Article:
The owner’s grandfather was Lord Harold Caccia & he lived at Abernant from the 1960’s, being made Baron Caccia of Abernant in 1965. He was in the diplomatic service & was Ambassador in China, Vienna & the USA during the 1960’s. He & his wife, Lady Nancy, moved in very glamorous & powerful circles. He was also Provost of Eton. Harold’s father was Antony Caccia, who was translator at the Treaty of Versailles. A rare copy of the Treaty was found in the House about 10 years ago!
Abernant House has an intriguing history. The owner’s grandfather was Lord Harold Caccia, who was in the diplomatic service and was Ambassador in China, Vienna and then the USA during the 1960's. He was then Provost of Eton. Harold's father was Antonio Caccia, who was translator at the Treaty of Versailles. A rare copy of the Treaty was found in the house about 10 years ago!
Harold was born 21 December 1905 in Pachmarhi, India, the only child of Anthony Mario Felix Caccia, of the Indian Forest Service, and his wife Fanny Theodora, daughter of Azim Salvador Birch, of Erewhon and Oruamatua, New Zealand. Harold’s great- grandfather had fled to England from Lombardy as a political refugee in 1826.
Harold went to Eton, where he was a popular all-rounder, and then to Trinity College, Oxford, where he gained a rugby blue and second-class honours in philosophy, politics, and economics (1927). In 1928 he won a Laming travelling fellowship from Queen's College, Oxford.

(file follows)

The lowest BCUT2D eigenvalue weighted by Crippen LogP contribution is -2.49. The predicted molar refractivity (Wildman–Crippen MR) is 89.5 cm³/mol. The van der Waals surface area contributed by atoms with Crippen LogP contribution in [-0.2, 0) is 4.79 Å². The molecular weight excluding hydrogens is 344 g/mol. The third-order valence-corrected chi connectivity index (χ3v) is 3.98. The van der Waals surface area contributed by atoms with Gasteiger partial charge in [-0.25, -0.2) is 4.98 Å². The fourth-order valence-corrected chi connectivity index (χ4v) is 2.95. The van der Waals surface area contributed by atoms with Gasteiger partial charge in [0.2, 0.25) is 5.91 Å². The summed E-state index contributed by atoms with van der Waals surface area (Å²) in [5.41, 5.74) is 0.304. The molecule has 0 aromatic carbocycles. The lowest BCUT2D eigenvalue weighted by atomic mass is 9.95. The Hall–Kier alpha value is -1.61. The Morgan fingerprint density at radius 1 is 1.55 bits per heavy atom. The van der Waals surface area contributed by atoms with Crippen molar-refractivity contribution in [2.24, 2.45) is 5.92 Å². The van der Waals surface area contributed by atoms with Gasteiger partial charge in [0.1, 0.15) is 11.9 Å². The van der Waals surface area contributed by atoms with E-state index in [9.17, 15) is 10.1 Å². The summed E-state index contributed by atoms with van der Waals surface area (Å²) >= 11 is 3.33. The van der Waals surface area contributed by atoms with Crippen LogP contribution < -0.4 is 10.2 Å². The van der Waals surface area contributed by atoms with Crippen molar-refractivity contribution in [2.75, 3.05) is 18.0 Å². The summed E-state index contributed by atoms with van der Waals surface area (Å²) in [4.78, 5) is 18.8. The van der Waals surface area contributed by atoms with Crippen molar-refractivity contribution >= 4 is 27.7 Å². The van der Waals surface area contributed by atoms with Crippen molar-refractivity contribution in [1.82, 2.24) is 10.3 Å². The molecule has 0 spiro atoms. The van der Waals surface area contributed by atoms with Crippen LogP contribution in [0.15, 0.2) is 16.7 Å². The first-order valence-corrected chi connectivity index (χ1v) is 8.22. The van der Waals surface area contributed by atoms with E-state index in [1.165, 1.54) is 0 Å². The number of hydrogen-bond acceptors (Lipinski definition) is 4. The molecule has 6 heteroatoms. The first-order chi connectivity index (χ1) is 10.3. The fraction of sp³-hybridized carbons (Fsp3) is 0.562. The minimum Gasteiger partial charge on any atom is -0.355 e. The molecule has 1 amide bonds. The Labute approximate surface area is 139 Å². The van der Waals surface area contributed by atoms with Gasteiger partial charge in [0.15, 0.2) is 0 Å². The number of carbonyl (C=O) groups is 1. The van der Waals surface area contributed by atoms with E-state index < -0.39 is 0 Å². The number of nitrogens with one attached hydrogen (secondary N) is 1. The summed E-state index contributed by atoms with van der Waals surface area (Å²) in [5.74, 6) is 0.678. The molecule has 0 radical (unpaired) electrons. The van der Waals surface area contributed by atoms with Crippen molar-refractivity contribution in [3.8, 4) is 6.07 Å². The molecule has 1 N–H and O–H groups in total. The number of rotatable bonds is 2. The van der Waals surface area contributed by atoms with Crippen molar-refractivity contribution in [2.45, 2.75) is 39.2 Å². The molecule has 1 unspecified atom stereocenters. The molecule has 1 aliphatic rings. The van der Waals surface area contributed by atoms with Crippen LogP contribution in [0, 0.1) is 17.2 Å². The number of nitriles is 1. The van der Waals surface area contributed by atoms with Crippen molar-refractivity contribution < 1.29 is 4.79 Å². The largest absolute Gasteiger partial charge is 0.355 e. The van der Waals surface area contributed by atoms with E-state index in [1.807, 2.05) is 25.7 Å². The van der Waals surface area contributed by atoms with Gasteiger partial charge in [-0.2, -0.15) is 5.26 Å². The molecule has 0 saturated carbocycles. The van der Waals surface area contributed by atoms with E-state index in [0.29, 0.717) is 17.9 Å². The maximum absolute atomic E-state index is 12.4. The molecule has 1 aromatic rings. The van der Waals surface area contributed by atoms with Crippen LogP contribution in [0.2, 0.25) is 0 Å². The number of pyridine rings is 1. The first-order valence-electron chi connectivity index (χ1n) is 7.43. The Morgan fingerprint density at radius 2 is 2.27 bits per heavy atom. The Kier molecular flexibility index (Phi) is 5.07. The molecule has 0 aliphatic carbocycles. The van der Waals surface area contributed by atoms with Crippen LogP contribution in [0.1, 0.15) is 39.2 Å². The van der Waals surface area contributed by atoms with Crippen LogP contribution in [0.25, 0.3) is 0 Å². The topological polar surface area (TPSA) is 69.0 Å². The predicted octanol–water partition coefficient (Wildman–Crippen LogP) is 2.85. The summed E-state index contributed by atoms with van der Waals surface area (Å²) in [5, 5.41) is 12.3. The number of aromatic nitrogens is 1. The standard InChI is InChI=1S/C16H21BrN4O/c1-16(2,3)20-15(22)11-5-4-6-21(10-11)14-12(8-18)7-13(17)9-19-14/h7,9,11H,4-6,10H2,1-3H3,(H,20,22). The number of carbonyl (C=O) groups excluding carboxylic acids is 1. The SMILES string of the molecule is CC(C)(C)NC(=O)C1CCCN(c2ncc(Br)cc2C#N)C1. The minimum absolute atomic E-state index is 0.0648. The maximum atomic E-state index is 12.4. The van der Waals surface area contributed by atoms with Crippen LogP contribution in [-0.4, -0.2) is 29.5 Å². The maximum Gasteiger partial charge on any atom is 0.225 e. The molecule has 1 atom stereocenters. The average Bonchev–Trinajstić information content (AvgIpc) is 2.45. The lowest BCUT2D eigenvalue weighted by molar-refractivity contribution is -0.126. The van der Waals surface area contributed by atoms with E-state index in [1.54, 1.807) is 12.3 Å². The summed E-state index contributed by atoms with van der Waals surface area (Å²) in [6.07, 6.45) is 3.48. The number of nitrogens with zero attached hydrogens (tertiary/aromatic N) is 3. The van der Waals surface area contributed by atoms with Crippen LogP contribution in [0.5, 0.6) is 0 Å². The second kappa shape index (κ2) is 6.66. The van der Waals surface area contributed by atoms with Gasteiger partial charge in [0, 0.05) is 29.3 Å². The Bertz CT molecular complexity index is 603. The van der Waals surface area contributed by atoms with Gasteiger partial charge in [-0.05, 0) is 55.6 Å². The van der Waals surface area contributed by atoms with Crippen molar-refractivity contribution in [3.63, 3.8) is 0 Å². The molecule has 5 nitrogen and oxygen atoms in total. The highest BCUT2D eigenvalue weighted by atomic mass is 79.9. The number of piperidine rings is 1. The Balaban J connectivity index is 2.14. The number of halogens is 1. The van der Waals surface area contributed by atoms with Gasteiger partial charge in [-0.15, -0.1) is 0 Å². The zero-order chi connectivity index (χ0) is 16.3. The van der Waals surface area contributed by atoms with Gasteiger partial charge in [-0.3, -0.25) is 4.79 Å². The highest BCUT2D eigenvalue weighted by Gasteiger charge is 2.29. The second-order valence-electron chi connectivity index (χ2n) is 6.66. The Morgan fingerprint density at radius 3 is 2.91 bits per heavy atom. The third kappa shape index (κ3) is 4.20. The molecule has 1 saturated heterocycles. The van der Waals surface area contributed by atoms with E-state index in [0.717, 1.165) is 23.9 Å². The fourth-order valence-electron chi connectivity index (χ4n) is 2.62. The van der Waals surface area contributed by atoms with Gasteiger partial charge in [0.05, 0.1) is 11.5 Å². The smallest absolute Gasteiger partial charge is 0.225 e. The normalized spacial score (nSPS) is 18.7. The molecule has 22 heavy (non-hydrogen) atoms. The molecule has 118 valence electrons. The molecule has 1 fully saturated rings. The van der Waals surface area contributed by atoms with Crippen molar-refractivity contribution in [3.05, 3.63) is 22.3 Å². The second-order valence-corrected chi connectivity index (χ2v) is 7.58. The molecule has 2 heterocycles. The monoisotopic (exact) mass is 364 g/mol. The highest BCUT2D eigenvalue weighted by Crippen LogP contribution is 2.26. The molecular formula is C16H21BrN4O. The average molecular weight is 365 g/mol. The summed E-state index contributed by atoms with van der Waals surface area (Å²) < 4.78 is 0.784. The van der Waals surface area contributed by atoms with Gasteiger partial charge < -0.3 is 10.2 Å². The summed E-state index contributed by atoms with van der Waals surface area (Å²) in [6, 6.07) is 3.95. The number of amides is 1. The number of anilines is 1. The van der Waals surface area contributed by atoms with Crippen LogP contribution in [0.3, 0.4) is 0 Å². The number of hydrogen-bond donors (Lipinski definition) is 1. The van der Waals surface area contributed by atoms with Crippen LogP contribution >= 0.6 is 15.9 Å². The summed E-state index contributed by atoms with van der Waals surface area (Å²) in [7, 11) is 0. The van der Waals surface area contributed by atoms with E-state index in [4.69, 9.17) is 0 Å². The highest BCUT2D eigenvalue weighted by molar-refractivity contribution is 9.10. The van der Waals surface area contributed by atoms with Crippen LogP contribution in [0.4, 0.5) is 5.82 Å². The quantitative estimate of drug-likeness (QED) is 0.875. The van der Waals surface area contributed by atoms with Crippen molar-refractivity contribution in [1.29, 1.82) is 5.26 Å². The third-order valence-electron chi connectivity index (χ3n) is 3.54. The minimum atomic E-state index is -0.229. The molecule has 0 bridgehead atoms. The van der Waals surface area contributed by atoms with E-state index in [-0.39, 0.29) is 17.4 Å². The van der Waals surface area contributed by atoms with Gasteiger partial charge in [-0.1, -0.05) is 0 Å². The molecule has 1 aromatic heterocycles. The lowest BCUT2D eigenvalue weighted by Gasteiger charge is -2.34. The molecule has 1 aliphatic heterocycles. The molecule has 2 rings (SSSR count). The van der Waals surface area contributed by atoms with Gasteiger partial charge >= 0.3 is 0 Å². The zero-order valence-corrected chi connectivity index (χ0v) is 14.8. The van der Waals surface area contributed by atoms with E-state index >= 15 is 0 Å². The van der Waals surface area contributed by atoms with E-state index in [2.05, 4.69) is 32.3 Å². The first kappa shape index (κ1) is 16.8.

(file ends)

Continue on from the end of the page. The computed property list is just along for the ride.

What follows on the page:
He entered the Foreign Office in 1929 and was appointed third secretary at Peking in 1932. He returned to London in 1935 as a second secretary and, from 1936, as assistant private secretary to the secretary of state until, in 1939, he was transferred to Athens. Driven from In 1941, the Caccias together with the embassy wives and children and some commandos, including Oliver Barstow, his brother-in-law, had to flee Athens, and had a perilous journey. Their ship was bombed en route to Crete and Barstow was killed. They reached Crete via Santorini, in another small fishing craft and a destroyer took them to Cairo.
In 1943 Harold was appointed to the staff of the resident minister at Algiers in North Africa, under Harold Macmillan (later the Prime Minister, and first Earl of Stockton). Harold then moved to Italy as vice-president of the Allied Control Commission and political adviser to General Harold Alexander (later first Earl Alexander of Tunis). In 1944 he became the political adviser to the general officer commanding British land forces in Greece, and was in the embassy during the communist uprising in Athens in December 1944. Harold was in his element in a military environment and got on well with the Allied commanders.
In 1945 he became minister at the Athens embassy, before returning to the Foreign Office as chief clerk in 1949. In this post he was instrumental in putting into effect the administrative reforms which Anthony Eden (later the first Earl of Avon) had announced in 1943.
In 1950 he went to Austria, then still under four-power administration, first as minister, then as British high commissioner, and finally as ambassador from 1951 to 1954. He was again in his element in Austria, persona grata to the Allied military commanders and popular with the Austrian authorities. For relaxation he pursued chamois in the mountains.